Phil Mickelson has hit out at the PGA Tour after a leaked memo from the circuit has highlighted the potential for player equity in its new for-profit entity known as PGA Tour Enterprises.
In light of the PGA Tour’s ongoing framework agreement with the Saudi Public Investment Fund, the PGA Tour held its final Policy Board meeting of the year at its HQ on Tuesday November 14.
Tiger Woods, who was named a player director earlier this season, was called in for the “significant board meeting”.
PGA Tour commissioner Jay Monahan led the meeting and he confirmed in the memo that was sent out to members that negotiations towards a definitive agreement with the Saudi Public Investment Fund (PIF) and the DP World Tour remain a “priority”.
Related: Rory McIlroy reveals he is “not” enjoying his seat at the PGA Tour table
According to the memo sent out to PGA Tour players, which you can read in full below, Monahan penned:
“Progress has been deliberate given the complex nature of the potential agreement, and we will keep you apprised of the progress, with continued input and direction from your Player Directors and player advisor Colin Neville.
“Additionally, as you know, the Framework Agreement with PIF and the DP World Tour generated unsolicited – although not surprising – interest from numerous outside potential investors.
“The opportunity to potentially participate in the transformative growth of the PGA Tour for the first time brought forth dozens of inbound prospects, which were all initially vetted by the Tour’s investment bank, Allen & Company.
“In the Policy Board meeting, we reviewed these remaining bids with the Independent Directors and Player Directors – with input from Allen & Co. and The Raine Group – and agreed to continue the negotiation process in order to select the final minority investor(s) in a timely manner.”
Monahan’s memo then also addressed potential for player equity in its new for-profit entity, PGA Tour Enterprises.
The memo read:
“Tour management has designed a program that would align the interests of our members with the commercial business of the Tour via direct equity ownership in PGA Tour Enterprises.
At the point we secure outside investment, this would be a unique offering in professional sports, as no other league grants its players/members direct equity ownership in the league’s business.
“We recognize – as do all of the prospective minority investors who are in dialogue with us – that the PGA Tour will be stronger with our players more closely aligned with the commercial success of the business.”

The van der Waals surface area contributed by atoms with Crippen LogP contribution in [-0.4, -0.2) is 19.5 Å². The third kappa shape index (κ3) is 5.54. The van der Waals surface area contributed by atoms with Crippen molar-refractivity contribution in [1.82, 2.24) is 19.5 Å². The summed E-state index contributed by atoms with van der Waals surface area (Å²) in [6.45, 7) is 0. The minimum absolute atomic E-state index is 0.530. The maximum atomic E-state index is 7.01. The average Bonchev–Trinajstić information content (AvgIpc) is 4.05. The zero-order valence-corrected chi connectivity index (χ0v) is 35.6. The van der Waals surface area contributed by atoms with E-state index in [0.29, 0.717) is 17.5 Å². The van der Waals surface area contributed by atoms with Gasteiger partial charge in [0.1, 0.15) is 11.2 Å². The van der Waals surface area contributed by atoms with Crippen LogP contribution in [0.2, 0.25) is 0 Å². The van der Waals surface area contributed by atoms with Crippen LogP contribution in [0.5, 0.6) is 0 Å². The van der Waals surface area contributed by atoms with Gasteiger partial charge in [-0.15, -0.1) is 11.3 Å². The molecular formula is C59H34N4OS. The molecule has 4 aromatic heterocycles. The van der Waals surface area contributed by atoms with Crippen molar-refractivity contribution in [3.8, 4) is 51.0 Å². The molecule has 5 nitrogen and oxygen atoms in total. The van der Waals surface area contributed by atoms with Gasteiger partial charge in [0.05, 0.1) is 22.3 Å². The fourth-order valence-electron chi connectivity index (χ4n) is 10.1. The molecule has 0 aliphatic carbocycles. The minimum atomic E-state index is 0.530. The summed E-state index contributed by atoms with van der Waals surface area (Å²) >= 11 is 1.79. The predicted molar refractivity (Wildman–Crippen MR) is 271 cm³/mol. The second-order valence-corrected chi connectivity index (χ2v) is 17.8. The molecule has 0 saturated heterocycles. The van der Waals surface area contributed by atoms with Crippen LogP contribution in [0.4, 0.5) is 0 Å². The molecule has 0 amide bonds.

Read the full PGA Tour memo, which has been leaked all over social media, here:
It was that particular part of the memo that drew the ire of 45-time PGA Tour winner Mickelson, who famously left the PGA Tour to join LIV Golf in a deal reportedly worth $200m in the summer of 2022.
What an amazing change of philosophy in 2 years. “If it’s not 100% owned and controlled by the PGA Tour it will be viewed as hostile.” Ed Herlihy and Jay Monahan October 30,2021
Thank you LIV, PIF, His Excellency and all the players willing to stand up to Jay’s threats and…
— Phil Mickelson (@PhilMickelson) November 14, 2023
In response to the PGA Tour’s latest memo, Mickelson tweeted:
“What an amazing change of philosophy in 2 years. “If it’s not 100% owned and controlled by the PGA Tour it will be viewed as hostile.” Ed Herlihy and Jay Monahan October 30, 2021. Thank you LIV, PIF, His Excellency and all the players willing to stand up to Jay’s threats and disparagement to force positive change.”
Prior to his move to LIV Golf, six-time major champion Mickelson hit out at the PGA Tour’s “obnoxious greed” in an interview with John Huggan.
Mickelson took specific aim at PGA Tour players not having access to their own media.
In February 2022, Mickelson told Huggan:
“It’s not public knowledge, all that goes on. But the players don’t have access to their own media. If the tour wanted to end any threat [from Saudi or anywhere else], they could just hand back the media rights to the players. But they would rather throw $25 million here and $40 million there than give back the roughly $20 billion in digital assets they control. Or give up access to the $50-plus million they make every year on their own media channel.
“There are many issues, but that is one of the biggest. For me personally, it’s not enough that they are sitting on hundreds of millions of digital moments. They also have access to my shots, access I do not have. They also charge companies to use shots I have hit. And when I did ‘The Match’—there have been five of them—the tour forced me to pay them $1 million each time. For my own media rights. That type of greed is, to me, beyond obnoxious.”
What do you make of the PGA Tour’s latest plans? Was Phil Mickelson right about the PGA Tour when he made his comments known in 2022? Share your thoughts and comments below.
Article originally appeared on: Golfmagic.com